A child with a disability may face challenges in educational and extracurricular activities, for which they may require adjustments or accommodations. Sometimes they may need regular access to medication or a service animal while they are at school, for example, or they may even need an adult to assist them with basic functions. The federal government has enacted several laws protecting students with disabilities. The most notable laws are the Individuals with Disabilities Education Act (IDEA), Section 504 of the Rehabilitation Act, and the Americans with Disabilities Act (ADA).
Federal Laws Extend Broadly
Every school in the U.S. is covered by at least one of these laws, except for schools that are operated by religious organizations and do not receive federal funding.
Understanding IDEA, Section 504, and the ADA
IDEA entitles children with disabilities to a free and appropriate public education in the least restrictive environment. To accomplish this goal, it provides a right to Individualized Education Programs (IEPs) for children with certain qualifying disabilities that adversely affect their educational performance. The 13 categories of disabilities listed by IDEA range from specific learning disabilities to autism spectrum disorder, emotional disturbances, and impairments of vision, hearing, or speech, among others. Parents and teachers must work together to develop a plan that is tailored to a child's specific needs. The IEP will provide goals that a child is expected to meet and a system for tracking their progress.
Meanwhile, Section 504 prohibits discrimination against students with disabilities at schools that receive federal funds. A child who is covered by Section 504 but is not eligible for an IEP may get assistance via a Section 504 plan. This is generally less structured and detailed than an IEP but levels the playing field for a child with a disability so that they can effectively participate in school and extracurricular activities.
Religious schools are exempt from the ADA.
The ADA is the only law that protects children in private schools that do not receive federal funds. Title III of this law, which covers "public accommodations," requires schools to provide reasonable modifications so that children with disabilities can participate in school programs and activities. For example, they may need to make exceptions or adjustments to some of their policies and procedures to take a child’s disability into account. However, the ADA does not require a school to craft a specific plan for each student with a disability.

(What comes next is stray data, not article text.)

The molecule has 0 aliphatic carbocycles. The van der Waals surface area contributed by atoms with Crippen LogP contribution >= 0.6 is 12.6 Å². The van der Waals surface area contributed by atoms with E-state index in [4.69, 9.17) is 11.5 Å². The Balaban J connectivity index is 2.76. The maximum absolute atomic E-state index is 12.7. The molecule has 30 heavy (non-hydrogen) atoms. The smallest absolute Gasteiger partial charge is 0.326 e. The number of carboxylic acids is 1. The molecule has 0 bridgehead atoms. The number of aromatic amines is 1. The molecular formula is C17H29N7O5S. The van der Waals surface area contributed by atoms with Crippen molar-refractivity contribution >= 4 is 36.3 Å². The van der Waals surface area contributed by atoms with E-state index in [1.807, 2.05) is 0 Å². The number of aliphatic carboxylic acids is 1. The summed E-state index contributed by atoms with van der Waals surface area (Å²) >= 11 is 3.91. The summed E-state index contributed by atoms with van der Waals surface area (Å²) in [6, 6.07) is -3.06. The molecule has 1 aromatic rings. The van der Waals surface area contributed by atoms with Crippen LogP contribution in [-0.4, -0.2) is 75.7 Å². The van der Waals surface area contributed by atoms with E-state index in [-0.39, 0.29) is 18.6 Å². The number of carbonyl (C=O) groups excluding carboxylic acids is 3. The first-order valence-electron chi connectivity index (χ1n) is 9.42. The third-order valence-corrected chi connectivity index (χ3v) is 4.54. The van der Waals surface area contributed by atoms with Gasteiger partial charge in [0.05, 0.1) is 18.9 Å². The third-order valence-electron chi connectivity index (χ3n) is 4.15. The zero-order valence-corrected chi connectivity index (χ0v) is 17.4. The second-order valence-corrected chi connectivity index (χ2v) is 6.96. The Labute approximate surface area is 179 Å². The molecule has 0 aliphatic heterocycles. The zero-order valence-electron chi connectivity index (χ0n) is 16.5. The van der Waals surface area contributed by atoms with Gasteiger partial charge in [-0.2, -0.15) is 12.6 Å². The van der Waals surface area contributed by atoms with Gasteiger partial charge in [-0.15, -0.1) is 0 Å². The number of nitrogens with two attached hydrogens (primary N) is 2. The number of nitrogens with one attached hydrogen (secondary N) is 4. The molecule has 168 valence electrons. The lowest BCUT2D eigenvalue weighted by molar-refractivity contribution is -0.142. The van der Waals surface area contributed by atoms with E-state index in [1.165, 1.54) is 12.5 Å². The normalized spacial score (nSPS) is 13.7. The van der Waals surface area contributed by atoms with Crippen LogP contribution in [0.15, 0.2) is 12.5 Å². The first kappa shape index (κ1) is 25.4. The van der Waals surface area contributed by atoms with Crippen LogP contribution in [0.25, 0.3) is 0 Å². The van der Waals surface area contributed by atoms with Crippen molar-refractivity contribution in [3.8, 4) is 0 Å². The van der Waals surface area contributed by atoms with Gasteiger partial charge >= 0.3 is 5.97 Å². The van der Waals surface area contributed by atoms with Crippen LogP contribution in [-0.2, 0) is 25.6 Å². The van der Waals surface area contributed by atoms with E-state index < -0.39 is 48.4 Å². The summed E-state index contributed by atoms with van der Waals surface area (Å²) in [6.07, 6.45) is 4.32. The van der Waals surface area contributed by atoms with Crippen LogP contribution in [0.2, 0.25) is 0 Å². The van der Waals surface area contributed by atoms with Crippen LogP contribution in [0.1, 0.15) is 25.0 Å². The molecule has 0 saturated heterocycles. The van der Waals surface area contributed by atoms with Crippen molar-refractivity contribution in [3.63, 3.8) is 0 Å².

Working with a School to Develop Accommodations
To make sure that they can accurately explain their child’s condition to school administrators, the parents must understand its details thoroughly. They should consult their child’s doctor and keep up with any changes in the child’s diagnosis and symptoms. This may involve changes to the health care needs of the child, which the parents will need to communicate to the school. For example, the parents will want to tell the school if the child will need access to medications at some point during the class schedule or during school activities. The parents also should make sure that the child understands the nature of their condition (to the extent appropriate for their age) and can recognize their symptoms. Thus, they can alert the school when a medical need arises.
Parents should ask school administrators about who is responsible for the health needs of children with disabilities. The school may have a designated coordinator for that purpose. If a child is not eligible for either an IEP or a Section 504 plan, the parents can discuss the child’s ADA rights with school administrators. They may ask the school to provide a certain accommodation, while explaining why the accommodation is tailored to the child’s specific disability.
Getting a Doctor’s Letter
Sometimes a child’s doctor can bolster a request for an accommodation by writing a letter to the school.
If the school does not agree to your requests or does not appear to be following the law, you may want to ask an attorney for advice. You also can explore the resources offered by the Office of Civil Rights for the Department of Education, which contain information for filing a complaint against a school. If you are looking for more information about rights related to a specific type of condition, you can consult the websites of national organizations that are dedicated to that condition.